ARTS

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March 3, 2022

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10:57 p.m.

Thrilling, Scarring, Pulitzer Prize–Winning Play "Ruined" Returns to Chicago


Jenise Sheppard and Tekeisha Yelton-Hunter in "Ruined."

Courtesy of Brian McConkey and Invictus Theater Company

Content Warning: This article contains descriptions of sexual and physical violence.

Just north of Chicago, Invictus Theatre Company brings Lynn Nottage’s Pulitzer Prize–winning play Ruined back to the Windy City with a powerful, scarring, and intimate production. Ruined, which first premiered at Chicago’s Goodman Theatre in 2008, explores the plight of women in the civil war–torn Democratic Republic of the Congo.

In a small mining town caught in the middle of a nationwide struggle over resource control, Mama Nadi (capably played by Tekeisha Yelton-Hunter) runs a bar that caters to government soldiers and guerillas alike. Mama Nadi’s bar serves patrons beer and watered-down whiskey while female employees entertain and indulge the fighters. Among the women at the bar are Josephine, a strong-willed prostitute (played passionately by Jemima Charles), and Salima (with a forceful performance from Courtney Gardner), a woman kidnapped and abused by rebels for five months only to be rejected by her husband upon her return.

Jenise Sheppard is brilliant as Sophie, a young woman who arrives at Mama Nadi’s permanently scarred—“ruined”—from a rape by bayonet. The South Side native, in her Chicago theater debut, shines throughout the show. She shows her pain in every step she takes, and her motion and accent both feel authentic. One cannot separate Sheppard from Sophie, whose broken terror slowly gives way to youthful hope and occasional exuberance as she learns to navigate her way through difficult and often dangerous circumstances. All four of Ruined’s women command the stage, but Sheppard in particular has a way of making her presence powerful even when curled up in a chair or hiding behind Mama Nadi.

Yelton-Hunter’s performance as Mama Nadi is also notable. Though her delivery was not always polished, Yelton-Hunter continuously conveyed the range of emotions Mama Nadi faces as she tries to protect herself and her girls in a world where nothing is certain. Mama Nadi must avoid making enemies—a high task when combatants from both factions are regulars at her bar. The soldiers take liberties when they desire, and Mama Nadi’s complicity stems from recognition of the inevitable rather than resignation to it. Yelton-Hunter is both sarcastic and serious; when she raises her voice, it is never without thought. Her singing is rather ethereal where Sheppard’s is broken and blunt. In the performance’s intimate setting, Yelton-Hunter’s myriad smiles and grimaces were fantastic.

Seating only a few dozen individuals, The Reginald Vaughn Theater is the perfect location for a play that emphasizes physicality and brutality. There are graphic scenes of sexual and physical assault as well as maternal mortality; at times, the actors are mere inches away from the audience. In the program, Ebby Offord (with a stellar directorial debut) writes, “I don’t want anyone to come see this play and feel comfortable distancing themselves from any of it.” Offord achieves her goal: Ruined is meant to provoke feelings of shame, fear, and unease, and Invictus’s production does just that. Beyond the overt sexual violence, though, physicality pervades Offord’s Ruined: Mama Nadi and Sophie embrace after Sophie is caught stealing; soldiers grab each other and fight, sometimes falling to the ground in drunkenness.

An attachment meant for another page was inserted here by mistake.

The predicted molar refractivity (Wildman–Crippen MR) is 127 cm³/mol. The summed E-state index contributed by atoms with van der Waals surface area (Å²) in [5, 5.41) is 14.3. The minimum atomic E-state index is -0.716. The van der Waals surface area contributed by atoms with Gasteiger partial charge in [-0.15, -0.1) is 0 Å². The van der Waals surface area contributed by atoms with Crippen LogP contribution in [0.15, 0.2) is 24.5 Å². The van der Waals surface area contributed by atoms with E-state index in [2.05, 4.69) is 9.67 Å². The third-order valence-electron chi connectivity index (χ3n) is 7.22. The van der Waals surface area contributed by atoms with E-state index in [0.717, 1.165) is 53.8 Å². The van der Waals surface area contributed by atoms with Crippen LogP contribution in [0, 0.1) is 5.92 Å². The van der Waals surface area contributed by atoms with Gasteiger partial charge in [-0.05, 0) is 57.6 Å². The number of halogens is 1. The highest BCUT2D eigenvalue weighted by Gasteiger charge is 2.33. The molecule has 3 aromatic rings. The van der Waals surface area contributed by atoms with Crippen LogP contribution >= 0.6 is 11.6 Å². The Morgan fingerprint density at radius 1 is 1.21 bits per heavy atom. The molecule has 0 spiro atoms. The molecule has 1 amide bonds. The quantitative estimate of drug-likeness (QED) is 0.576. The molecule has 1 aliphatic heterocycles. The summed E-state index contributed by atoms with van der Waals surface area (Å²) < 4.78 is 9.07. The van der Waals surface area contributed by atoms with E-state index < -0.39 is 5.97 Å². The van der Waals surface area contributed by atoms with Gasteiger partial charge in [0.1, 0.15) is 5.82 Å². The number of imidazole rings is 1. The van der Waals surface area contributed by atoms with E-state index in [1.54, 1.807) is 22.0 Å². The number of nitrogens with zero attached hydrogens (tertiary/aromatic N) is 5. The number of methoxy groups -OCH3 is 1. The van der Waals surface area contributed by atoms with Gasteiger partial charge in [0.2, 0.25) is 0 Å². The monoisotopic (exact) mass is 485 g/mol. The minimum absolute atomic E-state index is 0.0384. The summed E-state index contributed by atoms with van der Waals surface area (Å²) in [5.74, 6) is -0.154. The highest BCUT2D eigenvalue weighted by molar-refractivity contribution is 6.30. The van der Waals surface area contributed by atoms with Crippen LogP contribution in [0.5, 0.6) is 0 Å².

Ruined is loud and intense. There are moments of quiet towards the play’s beginning, or during scene changes when moody music plays in the background, but by the end of the show, the volume has been cranked to ten. Almost every character yells at some point during the two-and-a-half–hour runtime. As an audience member, one must watch actively, monitoring multiple interactions occurring on stage concurrently.

At times, Mama Nadi, Salima, and traveling salesman Christian (played by Stanley King, who moves his body to full effect) come across as preachy. The play as a whole, however, delivers its message more subtly. For example, the use of the same ensemble actors to play both government and rebel soldiers seems to indicate that the Congo’s combatants blend together in their destructiveness. Christian’s lapse from jovial sobriety into indignant drunkenness conveniently mirrors a rise in military presence midway through the play.

The play’s set and costuming are evocative, the lighting is minimal, and the atmosphere is tense. Ruined’s creative design complements a play that feels sure of its identity.

Pulitzer Prize–winning for a reason, Ruined triumphs in that it never attempts to explain civil war or explain away characters’ faults. Everyone is human, heroes and villains alike. Ruined is uncomfortable to watch, difficult to look away from, and impossible to ignore.

Invictus Theatre Company’s production of Lynn Nottage’s "Ruined" is playing at at the Reginald Vaughn Theatre through March 20.